FAK is a ubiquitously expressed nonreceptor cytoplasmic tyrosine kinase composed of an N-terminal FERM (band 4.1, ezrin, radixin, moesin homology) domain, a central kinase domain, several proline-rich domains and a C-terminal focal adhesion targeting (FAT) domain. The C-terminal domain interacts with focal adhesion (FA)-associated proteins including paxillin and talin , , p130Cas , Grb2 , ASAP1  and p85α of PI3K . Furthermore, the C-terminal domain is both necessary and sufficient for localization of FAK to FAs. Structural studies have revealed that FAK targeting to FAs is mediated via FAK-paxillin interactions and to a lesser extent, via FAK-talin interactions. The FAT (Focal Adhesion Targeting) domain of FAK is a four helix bundle containing a large hydrophobic core stabilized by paxillin binding , . The 2 paxillin-binding sites present in the FAT domain consist of surface exposed hydrophobic patches (HP). HP1 is located at the surface of helix 2–3 whereas HP2 is located at the surface of helix 1–4. Early experiments using replacement of the FAT sequence of FAK demonstrated that recruitment of FAK to FAs is essential for its regulation by integrin signalling . Moreover, experiments using FRNK (Focal adhesion kinase-Related Non Kinase), the dominant negative form of FAK, which displaces FAK from adhesion sites indicate that many aspects of FAK function require FAK targeting to FAs. Indeed, when overexpressed in cells, FRNK acts as a negative regulator of FAK activity, inhibiting phosphorylation of FAK and various FAK-related processes, including cell cycle progression , , cell spreading on fibronectin and migration , . Overexpression of FRNK in v-Src-transformed NIH3T3 fibroblasts inhibited cell invasion and blocked experimental metastases in nude mice . These data are consistent with displacement of FAK from FAs having a crucial role in FAK signalling-mediated invasion-related processes such as adhesion, migration, invadopodia formation and MMP secretion.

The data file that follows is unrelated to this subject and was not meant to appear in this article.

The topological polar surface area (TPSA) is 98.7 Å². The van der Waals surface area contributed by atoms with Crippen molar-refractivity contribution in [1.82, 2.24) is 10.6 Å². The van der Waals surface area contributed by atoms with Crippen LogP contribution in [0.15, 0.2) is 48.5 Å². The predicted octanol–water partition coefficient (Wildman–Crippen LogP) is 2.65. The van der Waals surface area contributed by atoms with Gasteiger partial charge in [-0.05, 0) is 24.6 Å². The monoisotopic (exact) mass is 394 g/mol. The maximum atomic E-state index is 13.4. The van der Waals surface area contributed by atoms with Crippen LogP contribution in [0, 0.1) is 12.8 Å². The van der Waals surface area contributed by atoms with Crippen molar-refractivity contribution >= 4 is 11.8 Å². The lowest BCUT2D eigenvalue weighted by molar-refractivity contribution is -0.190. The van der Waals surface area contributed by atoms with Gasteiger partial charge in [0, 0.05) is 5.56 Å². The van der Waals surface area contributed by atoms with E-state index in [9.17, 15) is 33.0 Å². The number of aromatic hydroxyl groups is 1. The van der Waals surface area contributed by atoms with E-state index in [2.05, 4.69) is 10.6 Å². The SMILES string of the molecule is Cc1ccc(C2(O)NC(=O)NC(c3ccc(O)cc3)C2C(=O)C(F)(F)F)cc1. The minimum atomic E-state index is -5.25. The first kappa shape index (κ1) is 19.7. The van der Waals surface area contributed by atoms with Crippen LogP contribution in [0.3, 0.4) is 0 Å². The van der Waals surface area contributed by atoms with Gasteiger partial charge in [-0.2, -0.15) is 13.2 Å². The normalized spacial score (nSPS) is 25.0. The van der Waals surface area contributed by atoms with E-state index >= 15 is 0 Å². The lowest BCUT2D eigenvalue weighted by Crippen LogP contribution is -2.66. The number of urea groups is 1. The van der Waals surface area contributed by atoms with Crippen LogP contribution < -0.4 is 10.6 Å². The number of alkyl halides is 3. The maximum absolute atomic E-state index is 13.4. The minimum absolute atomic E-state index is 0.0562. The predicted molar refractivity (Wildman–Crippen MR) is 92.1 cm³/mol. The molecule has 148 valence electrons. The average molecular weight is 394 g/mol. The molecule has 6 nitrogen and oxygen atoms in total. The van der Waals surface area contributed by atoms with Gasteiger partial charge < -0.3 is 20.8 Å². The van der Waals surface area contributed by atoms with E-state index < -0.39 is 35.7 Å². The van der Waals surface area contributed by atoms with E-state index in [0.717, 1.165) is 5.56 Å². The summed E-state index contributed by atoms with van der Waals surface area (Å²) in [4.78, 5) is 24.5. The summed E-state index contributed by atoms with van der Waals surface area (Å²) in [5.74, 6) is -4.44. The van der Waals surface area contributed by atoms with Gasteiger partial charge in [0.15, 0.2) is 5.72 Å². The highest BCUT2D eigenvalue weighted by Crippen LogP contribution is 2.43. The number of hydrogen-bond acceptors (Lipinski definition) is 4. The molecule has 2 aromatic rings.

The aim of the present study was to assess the effects resulting from inhibition of FAK-paxillin interactions. Using a mutated form of FAK that does not bind paxillin, we show for the first time that this mutant causes reduction of adhesion, migration and invasion, to a greater extent than that observed in FAK-/- cells demonstrating gain of function effects. Our findings demonstrate that targeting specific FAK-paxillin interactions may be of potential therapeutic interest. Development of such site-specific inhibitors might represent a promising strategy to prevent tumour metastasis.
Materials and Methods
Reagents and antibodies
Dulbecco's modified Eagle's medium (DMEM), AlexaFluor 555-conjugated goat anti-mouse IgG and Lipofectamine 2000 were from Invitrogen. Fetal bovine serum (FBS), penicillin, streptomycin and trypsin-EDTA solutions were from Lonza. ReBlot Plus stripping reagent and monoclonal anti-cortactin anti-body (Ab) (clone 4F11) were from Millipore. Human fibronectin, mouse monoclonal anti-FAK kinase, mouse monoclonal anti-phospho-paxillin (Y118) and mouse monoclonal anti-p130Cas Abs were from BD Biosciences. Rabbit anti-phospho-Y925 FAK Ab was from US Biological. Mouse monoclonal anti-paxillin, rabbit polyclonal anti-phospho-Y397 FAK, rabbit anti-phospho-Y576 FAK and rabbit anti-phospho-Y861 FAK Abs were from Invitrogen. Mouse monoclonal anti-β-actin and talin Abs were from Sigma. Mouse monoclonal anti-Src, rabbit polyclonal anti-phospho-p130Cas (Y410) and anti-Y416-phospho-Src Abs were from Cell Signaling. Horseradish peroxidase-conjugated goat anti-mouse or anti-rabbit IgG were from Promega. Rhodamine Red X-conjugated goat anti-mouse, rhodamine Red X-conjugated mouse anti-rabbit, and CY5-conjugated donkey anti-mouse Abs were from Jackson ImmunoResearch Labs.